Beefy Bulalo: A Soul-Warming Stew to Calm Crazy Days

Image source -
Jump to recipe

As kids keep us hopping like bunnies during long weekend breaks this Christmas Season, many moms find themselves frazzled like a frayed rope. Our nerves feel noodley and our patience paper thin. What’s a mama to do but dive into a pot of Bulalo? This hearty stew is like a big cozy hug in a bowl. Slow simmers ooey gooey comfort to soothe frazzled souls.

As many of my readers probably know, living here on the island of Marinduque means that it can sometimes be difficult to find ingredients that are more readily available in bigger cities like Manila. But one thing we have no shortage of here is fresh, delicious beef! And that’s the star ingredient in Bulalo.

For my non-Filipino readers who may not be familiar, Bulalo is a Filipino stew starring beef shank bone and marrow. It’s like bone broth on steroids – rich, gelatinous goodness. The beef shank infuses the liquid with unctuous umami. Simmered for hours, the marrow floods the stock with nutrients. Sipping a spoonful warms both body and soul. If Mom had antlers, they’d fall off from this restorative repast.

A pot of Bulalo bubbles to the rescue on stressful days. The smell alone lifts moods higher than a helium balloon. As it bubbles away on the back burner, tension melts like butter on toast. Stress seems a silly thought when a bowl awaits.

Making Bulalo is no walk in the park either. A lot of loving labor goes into this soupy savior. I like to ask the butcher to cut the shank or knuckle into smaller pieces for me so it cooks up nicely. Then it’s just a matter of building your broth. First, beef shanks need scrubbing under free-flowing water. The basics are boiling water, fish sauce, onion, garlic, whole peppercorns, and siling pansigang for that of so wonderful aroma. Sometimes, I like to amp it up with some extra aromatic flavors by also adding sliced lemongrass. I know not as traditional but still awesome! Let it all simmer together for several hours until the beef is falling off the bone tender.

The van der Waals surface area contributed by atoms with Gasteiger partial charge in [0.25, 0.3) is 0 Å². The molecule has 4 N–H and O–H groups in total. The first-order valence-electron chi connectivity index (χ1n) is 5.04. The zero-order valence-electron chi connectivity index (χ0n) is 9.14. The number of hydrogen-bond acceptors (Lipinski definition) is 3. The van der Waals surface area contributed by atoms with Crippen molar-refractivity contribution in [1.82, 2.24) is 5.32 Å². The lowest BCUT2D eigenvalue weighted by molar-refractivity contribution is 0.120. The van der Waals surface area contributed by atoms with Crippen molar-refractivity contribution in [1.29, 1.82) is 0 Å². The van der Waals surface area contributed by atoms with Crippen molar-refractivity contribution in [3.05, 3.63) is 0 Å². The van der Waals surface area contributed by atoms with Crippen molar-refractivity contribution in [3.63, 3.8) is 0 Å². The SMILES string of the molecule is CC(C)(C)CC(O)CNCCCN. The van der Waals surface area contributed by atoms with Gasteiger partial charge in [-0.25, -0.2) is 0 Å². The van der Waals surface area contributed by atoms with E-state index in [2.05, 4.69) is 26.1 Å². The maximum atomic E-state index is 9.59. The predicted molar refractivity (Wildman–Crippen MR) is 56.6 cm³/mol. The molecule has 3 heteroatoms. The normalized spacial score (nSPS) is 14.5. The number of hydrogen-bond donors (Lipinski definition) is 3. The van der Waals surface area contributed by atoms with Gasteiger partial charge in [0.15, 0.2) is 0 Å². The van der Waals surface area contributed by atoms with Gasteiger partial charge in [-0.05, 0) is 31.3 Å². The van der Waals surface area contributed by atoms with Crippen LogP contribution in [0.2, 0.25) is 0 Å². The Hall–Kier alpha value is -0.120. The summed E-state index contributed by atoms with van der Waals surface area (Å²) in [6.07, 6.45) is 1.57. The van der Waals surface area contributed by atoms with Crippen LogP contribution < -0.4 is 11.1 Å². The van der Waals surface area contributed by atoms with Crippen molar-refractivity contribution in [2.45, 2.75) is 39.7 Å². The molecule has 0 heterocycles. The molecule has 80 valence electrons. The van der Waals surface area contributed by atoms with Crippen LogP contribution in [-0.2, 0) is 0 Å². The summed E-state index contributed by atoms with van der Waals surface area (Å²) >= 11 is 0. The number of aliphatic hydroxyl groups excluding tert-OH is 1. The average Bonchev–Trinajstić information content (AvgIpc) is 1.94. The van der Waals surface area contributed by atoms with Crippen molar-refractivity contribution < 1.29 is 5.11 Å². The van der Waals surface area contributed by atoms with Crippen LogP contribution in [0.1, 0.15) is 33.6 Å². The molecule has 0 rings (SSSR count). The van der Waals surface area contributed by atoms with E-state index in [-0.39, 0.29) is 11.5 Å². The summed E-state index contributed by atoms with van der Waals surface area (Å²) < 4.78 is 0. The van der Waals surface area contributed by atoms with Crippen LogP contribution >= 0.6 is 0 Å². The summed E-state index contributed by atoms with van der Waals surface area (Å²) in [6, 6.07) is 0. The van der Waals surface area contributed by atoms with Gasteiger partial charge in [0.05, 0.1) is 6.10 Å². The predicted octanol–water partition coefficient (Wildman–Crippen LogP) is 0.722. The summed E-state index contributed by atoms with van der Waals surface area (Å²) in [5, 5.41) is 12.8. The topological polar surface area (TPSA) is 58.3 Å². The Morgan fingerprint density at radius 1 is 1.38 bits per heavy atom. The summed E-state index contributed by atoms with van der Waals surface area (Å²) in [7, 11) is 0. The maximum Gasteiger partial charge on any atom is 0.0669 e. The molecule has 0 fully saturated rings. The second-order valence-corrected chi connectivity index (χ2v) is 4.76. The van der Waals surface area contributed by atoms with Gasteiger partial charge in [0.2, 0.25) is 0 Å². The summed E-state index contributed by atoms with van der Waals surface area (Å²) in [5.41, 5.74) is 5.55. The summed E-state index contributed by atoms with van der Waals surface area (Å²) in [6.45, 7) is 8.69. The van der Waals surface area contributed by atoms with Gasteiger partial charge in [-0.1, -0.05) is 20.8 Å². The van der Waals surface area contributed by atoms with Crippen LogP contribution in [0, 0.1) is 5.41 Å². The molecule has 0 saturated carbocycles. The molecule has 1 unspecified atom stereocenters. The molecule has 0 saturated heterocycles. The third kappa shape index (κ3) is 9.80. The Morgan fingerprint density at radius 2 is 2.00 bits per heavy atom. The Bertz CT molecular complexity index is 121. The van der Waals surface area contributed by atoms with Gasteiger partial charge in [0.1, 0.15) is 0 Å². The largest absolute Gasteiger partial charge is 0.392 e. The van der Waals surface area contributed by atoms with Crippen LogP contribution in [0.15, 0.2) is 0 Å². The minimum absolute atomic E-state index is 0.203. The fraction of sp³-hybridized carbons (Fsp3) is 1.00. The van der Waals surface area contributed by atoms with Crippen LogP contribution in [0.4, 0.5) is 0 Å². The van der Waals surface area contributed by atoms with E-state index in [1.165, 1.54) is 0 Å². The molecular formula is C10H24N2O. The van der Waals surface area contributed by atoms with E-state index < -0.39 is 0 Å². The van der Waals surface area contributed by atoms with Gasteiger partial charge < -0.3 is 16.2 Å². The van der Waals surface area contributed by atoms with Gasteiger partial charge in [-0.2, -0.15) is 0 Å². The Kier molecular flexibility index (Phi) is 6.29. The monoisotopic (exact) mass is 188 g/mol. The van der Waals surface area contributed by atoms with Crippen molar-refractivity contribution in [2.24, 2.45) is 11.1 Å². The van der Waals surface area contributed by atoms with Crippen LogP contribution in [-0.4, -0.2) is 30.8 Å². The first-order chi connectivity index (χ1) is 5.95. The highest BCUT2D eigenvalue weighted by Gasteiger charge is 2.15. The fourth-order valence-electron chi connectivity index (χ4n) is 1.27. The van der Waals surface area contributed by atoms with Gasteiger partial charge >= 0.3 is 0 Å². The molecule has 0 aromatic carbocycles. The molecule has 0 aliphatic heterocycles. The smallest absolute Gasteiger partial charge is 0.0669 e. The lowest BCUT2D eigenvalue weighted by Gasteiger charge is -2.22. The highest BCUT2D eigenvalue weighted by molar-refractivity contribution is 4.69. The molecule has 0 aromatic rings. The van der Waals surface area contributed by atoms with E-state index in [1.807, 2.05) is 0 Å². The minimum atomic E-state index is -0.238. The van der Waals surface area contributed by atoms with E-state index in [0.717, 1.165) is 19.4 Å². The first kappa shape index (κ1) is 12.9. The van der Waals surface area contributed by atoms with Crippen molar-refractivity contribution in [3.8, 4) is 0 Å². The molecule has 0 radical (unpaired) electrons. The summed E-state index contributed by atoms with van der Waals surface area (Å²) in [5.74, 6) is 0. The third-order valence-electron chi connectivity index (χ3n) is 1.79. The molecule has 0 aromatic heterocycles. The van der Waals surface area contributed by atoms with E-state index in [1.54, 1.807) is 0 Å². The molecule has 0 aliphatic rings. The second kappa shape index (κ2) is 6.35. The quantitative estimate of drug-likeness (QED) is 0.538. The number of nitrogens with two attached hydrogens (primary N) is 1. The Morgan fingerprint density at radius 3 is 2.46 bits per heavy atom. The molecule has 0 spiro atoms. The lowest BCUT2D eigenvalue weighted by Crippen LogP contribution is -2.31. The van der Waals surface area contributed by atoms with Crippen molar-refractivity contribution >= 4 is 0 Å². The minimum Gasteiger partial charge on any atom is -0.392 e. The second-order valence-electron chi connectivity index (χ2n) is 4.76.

A few tips for the best Bulalo – go for fattier cuts of meat like shank or knuckle. The fat is what keeps the meat moist and adds so much flavor. Patience is key – low and slow is the name of the game here. And don’t skimp on the aromatic vegetables in your broth. They take it to the next level.

What to do with maddening children while Bulalo simmers? Get kids involved in prep – snapping string beans, peeling onions brings them to tears for another reason. Laughter lightens mood where anxiousness once anchored. Children feel ownership in their part, pride in helping Mommy. They relax knowing a hot bowl awaits at day’s end.

After hours of slow simmer serenades, it’s time to dive into this sumptuous stew. Aromatic aromas awaken appetite like lunch bell at school. It comforts and fills like a cozy quilt, soul and belly both. Once it’s done, I like to serve it in big bowls over steamed white rice. The broth is so rich and flavorful – it’s literally comfort in a bowl. I’ll also add some “sawsawan” (dip) like patis and calamansi -and a bit of extra heat will not be over the top for extra heat. It truly warms your soul on a chilly day. Stress seems silly when this bowl soothes and satisfies.

For parents frazzled by frolicking families, a pot of Bulalo provides perfect panacea. Immersing in its aroma alone mellows mood. Serving this savory soul food shows kids their effort means much. A few hours simmering seeps solace for days after. Bulalo bolsters batteries for remaining Christmas escapades.

So when nerves feel noodley due to naked ninos, nature nuts or nutty neighbors, dial down drama the Bulalo way. Banish bother with a bowl of this beefy brilliance. Stress will simmer down while bulking up. It’s such a hearty and comforting dish, perfect for cold weather or just cozy nights at home. Plus, it freezes beautifully so I like to make a big batch and enjoy it all week long. Bon appetit and happier days!

Related articles

You may also be interested in

New updates right into your inbox.


Never Miss A Story

Get our Weekly recap with the latest news, articles and resources.
Cookie policy
We use our own and third party cookies to allow us to understand how the site is used and to support our marketing campaigns.